Like farmworkers, most of America’s 2.5 million domestic workers — nannies, housekeepers and caregivers — are not covered by federal wage, overtime, organizing and other labor laws. Many toil 12 to 15 hours per day and are paid less than $200 a week. So, it was a major milestone when New York state passed the Domestic Workers Bill of Rights in 2010. At least 200,000 domestic employees, mostly immigrants, are now entitled to a 40-hour workweek with overtime pay, one day of rest per week and three days of paid time off after a year of employment. The law protects them against sexual harassment and entitles them to temporary disability benefits and unemployment insurance.
This unprecedented victory came after a five-year organizing campaign led by Domestic Workers United (DWU) and one of its founders, 38-year-old Ai-jen Poo. The daughter of immigrants, Poo points out that domestic workers “do the work that makes all other work possible.” After graduating from Columbia University and working as a community organizer, Poo helped start DWU in 2000, assisting thousands in getting back pay and challenging other abuses. In 2007 she helped found the National Domestic Workers Alliance, which has grown into a network of groups in 19 cities and 11 states. Thanks to this organizing work, California passed its own Domestic Workers Bill of Rights earlier this year.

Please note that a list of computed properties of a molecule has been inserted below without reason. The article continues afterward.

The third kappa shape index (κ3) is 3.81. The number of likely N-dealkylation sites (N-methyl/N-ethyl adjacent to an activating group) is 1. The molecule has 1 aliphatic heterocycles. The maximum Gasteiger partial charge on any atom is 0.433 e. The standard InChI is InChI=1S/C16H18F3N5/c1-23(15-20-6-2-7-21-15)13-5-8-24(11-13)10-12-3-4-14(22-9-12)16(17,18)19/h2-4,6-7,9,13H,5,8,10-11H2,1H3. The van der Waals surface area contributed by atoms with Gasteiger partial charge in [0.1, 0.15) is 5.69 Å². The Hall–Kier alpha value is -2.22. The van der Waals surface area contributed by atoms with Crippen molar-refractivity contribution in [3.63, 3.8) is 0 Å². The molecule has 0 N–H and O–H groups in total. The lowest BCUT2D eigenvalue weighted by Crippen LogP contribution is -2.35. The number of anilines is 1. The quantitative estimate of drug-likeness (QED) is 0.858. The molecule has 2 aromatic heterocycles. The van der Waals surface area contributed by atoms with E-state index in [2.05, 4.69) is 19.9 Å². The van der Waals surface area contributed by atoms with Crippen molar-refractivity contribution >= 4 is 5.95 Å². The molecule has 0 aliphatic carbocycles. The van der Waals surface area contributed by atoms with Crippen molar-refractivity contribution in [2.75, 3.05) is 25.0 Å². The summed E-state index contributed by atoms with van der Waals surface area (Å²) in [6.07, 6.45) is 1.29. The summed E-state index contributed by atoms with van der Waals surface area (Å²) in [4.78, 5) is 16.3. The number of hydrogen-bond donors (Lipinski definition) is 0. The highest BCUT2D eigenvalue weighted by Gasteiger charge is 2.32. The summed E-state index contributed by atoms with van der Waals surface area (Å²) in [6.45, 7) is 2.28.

Poo’s work parallels the organizing of women such as Rose Schneiderman, who helped immigrant women working in early 20th-century garment sweatshops organize to improve conditions, challenge corporate priorities and build alliances with middle-class reformers such as Eleanor Roosevelt and Frances Perkins.
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